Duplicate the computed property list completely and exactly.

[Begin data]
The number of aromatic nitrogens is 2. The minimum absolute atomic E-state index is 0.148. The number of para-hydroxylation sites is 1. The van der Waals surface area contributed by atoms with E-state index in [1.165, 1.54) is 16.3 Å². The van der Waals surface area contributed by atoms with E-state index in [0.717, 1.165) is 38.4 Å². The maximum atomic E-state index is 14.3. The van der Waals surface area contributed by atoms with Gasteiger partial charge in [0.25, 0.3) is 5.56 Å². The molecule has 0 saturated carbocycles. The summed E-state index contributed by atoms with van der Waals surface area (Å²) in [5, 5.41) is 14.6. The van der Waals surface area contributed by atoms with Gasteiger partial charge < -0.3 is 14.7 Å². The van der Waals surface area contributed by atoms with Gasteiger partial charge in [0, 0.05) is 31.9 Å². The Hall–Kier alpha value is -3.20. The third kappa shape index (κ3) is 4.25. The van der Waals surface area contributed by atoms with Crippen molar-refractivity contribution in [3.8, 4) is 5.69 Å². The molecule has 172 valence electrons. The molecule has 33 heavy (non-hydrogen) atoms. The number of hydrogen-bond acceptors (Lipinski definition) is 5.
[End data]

The number of aromatic nitrogens is 2. The minimum absolute atomic E-state index is 0.148. The number of para-hydroxylation sites is 1. The van der Waals surface area contributed by atoms with E-state index in [1.165, 1.54) is 16.3 Å². The van der Waals surface area contributed by atoms with E-state index in [0.717, 1.165) is 38.4 Å². The maximum atomic E-state index is 14.3. The van der Waals surface area contributed by atoms with Gasteiger partial charge in [0.25, 0.3) is 5.56 Å². The molecule has 0 saturated carbocycles. The summed E-state index contributed by atoms with van der Waals surface area (Å²) in [5, 5.41) is 14.6. The van der Waals surface area contributed by atoms with Gasteiger partial charge < -0.3 is 14.7 Å². The van der Waals surface area contributed by atoms with Gasteiger partial charge in [0, 0.05) is 31.9 Å². The Hall–Kier alpha value is -3.20. The third kappa shape index (κ3) is 4.25. The van der Waals surface area contributed by atoms with Crippen molar-refractivity contribution in [3.8, 4) is 5.69 Å². The molecule has 172 valence electrons. The molecule has 33 heavy (non-hydrogen) atoms. The number of hydrogen-bond acceptors (Lipinski definition) is 5.